Severe allergic reactions (anaphylaxis) to mosquito bites are indeed rare, but local reactions are not unusual. Most of these local reactions are not truly allergic, but are the result of the female mosquito injecting her saliva into a small blood vessel. Chemicals in the mosquito’s saliva prevent blood from clotting and evoke an immune response, resulting in itching, redness and swelling.
Absolutely. As a matter of fact, of all of the types of immunotherapy offered for the treatment of allergic diseases, venom immunotherapy for stinging insects has the best measurable results. It is “curative” in the vast majority of cases.
Asian Ladybugs are becoming a more common cause of respiratory allergies. Ladybugs release a foul smelling, orange-colored fluid as a defensive measure. Proteins from this fluid, along with dropping and other body parts, likely become airborne, causing allergic symptoms in susceptible people.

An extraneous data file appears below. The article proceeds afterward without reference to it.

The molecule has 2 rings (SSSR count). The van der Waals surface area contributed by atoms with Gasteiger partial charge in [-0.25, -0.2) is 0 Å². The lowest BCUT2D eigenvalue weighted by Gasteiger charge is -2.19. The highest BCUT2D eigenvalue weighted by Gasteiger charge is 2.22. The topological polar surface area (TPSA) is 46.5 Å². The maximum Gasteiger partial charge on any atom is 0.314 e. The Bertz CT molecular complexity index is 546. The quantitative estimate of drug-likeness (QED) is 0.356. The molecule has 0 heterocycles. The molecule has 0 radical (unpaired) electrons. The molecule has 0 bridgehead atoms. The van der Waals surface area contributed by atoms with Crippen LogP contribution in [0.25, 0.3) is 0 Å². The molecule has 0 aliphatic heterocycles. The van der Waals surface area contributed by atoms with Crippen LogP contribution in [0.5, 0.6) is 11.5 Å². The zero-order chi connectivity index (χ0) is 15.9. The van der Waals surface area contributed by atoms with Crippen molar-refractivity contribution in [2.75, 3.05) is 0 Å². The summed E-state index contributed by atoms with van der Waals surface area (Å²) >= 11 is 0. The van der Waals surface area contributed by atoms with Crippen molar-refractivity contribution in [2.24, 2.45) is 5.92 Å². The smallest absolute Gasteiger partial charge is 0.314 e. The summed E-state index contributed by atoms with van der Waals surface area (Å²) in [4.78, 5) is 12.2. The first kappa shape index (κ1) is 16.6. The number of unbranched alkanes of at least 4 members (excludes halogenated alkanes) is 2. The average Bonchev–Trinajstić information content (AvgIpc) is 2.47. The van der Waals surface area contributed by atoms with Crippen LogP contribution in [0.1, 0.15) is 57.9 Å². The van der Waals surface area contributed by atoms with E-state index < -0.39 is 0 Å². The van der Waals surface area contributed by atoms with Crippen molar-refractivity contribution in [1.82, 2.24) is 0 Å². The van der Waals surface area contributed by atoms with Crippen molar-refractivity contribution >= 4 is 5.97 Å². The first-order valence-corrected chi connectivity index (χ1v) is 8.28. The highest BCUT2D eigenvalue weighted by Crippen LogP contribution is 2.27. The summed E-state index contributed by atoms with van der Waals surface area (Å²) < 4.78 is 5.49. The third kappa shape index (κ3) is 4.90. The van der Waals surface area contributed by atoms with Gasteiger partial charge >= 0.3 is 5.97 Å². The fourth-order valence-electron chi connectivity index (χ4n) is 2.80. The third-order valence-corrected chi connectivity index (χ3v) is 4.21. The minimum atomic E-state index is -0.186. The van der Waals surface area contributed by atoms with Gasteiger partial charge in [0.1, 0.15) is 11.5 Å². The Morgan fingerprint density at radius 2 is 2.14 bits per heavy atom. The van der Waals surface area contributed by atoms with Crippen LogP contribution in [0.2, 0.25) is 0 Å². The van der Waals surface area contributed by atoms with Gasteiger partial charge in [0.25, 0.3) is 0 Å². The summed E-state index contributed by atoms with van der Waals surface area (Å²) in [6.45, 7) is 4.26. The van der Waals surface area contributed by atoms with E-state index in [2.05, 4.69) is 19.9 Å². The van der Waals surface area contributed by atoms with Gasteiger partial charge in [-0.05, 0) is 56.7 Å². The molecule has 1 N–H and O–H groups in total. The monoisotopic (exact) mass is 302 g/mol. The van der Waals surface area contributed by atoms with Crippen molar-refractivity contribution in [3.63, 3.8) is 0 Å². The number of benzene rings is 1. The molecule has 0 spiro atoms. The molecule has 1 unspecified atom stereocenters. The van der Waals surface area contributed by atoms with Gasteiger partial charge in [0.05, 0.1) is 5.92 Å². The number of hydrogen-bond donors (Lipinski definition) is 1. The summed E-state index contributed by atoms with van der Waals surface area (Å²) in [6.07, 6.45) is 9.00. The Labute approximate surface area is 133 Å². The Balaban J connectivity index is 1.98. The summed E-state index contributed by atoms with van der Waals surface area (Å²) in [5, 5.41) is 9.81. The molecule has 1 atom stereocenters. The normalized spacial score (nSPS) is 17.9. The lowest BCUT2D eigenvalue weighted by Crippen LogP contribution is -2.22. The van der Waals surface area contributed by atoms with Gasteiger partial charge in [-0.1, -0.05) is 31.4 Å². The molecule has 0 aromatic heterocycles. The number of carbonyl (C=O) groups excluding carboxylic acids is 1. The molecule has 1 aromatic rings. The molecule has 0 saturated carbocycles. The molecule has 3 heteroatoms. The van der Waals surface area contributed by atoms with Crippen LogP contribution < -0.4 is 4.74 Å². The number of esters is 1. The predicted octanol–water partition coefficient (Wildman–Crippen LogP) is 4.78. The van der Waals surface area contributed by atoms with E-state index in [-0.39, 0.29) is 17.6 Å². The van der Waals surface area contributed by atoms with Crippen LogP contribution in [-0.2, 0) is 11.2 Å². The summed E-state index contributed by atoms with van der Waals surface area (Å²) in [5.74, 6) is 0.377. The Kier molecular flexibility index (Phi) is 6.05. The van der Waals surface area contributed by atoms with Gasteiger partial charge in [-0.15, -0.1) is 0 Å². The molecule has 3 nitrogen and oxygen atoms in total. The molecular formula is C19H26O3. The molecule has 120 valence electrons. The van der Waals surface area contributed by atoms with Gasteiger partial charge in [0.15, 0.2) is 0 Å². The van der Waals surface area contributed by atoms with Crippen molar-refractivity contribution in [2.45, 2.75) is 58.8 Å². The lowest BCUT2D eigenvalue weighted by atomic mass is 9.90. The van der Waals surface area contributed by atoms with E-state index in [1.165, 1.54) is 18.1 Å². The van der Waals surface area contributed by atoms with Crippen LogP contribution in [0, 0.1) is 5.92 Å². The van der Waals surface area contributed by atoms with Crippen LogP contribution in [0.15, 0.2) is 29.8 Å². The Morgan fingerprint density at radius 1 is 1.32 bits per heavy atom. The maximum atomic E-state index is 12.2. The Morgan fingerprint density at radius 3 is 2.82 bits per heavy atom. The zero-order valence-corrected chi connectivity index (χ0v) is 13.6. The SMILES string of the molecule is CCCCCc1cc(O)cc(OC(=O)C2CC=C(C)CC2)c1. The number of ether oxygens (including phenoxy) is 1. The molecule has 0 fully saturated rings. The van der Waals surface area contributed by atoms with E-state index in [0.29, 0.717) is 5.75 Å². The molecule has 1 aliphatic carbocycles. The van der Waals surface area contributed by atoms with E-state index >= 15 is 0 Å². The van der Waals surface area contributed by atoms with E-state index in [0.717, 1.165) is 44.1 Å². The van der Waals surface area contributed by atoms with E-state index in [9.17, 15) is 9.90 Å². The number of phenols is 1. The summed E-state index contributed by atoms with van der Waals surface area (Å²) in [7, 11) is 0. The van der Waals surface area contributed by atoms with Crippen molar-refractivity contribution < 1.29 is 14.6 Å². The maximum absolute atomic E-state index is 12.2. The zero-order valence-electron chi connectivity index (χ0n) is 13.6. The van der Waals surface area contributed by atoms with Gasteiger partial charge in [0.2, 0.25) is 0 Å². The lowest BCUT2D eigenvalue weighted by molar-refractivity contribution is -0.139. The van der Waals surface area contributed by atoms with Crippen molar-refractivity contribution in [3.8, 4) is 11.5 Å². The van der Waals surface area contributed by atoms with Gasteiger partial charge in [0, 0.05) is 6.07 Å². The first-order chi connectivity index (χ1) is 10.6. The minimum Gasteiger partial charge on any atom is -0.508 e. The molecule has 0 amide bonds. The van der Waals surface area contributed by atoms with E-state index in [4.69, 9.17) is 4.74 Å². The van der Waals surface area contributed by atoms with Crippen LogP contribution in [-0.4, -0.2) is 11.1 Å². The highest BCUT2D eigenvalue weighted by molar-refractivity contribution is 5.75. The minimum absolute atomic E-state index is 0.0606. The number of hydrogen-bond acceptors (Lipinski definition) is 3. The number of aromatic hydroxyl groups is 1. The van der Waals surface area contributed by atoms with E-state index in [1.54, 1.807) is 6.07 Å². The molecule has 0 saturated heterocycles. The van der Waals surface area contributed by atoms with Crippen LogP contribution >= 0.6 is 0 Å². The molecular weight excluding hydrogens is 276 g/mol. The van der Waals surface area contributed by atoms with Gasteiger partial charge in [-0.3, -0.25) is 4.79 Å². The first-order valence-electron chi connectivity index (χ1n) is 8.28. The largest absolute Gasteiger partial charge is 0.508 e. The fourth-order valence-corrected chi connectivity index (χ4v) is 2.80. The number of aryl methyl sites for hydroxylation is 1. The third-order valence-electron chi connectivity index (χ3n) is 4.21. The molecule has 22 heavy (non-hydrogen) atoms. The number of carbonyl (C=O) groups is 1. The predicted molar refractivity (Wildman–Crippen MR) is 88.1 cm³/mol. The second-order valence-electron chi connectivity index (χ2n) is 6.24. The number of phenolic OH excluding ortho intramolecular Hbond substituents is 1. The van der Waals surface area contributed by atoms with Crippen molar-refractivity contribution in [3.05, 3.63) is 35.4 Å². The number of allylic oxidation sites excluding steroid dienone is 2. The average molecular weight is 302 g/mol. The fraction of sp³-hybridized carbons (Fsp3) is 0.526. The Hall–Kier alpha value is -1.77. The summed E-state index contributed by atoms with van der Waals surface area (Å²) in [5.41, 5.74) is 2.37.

Venom immunotherapy (allergy shots) for stinging insects does not work well for large local reactions. Treating the sting locally with ice, elevation, and oral antihistamines is the best initial therapy.
One is usually aware when they are bitten by a fire ant. A fire ant characteristically digs its jaws into the skin as it injects its caustic venom. This results in significant discomfort and pain. Also, fire ant bites will result in a pustule at the site of the bite after a day or so.
Not necessarily. One can be allergic to one species of stinging insect and not others. It is generally recommended that if one has an allergic reaction to a yellow jacket, for instance, that they be allergy tested to all stinging insects as there is a strong likelihood that other stinging insect allergies coexist. This is particularly important if one is going to be treated for the allergy with venom immunotherapy (allergy shots).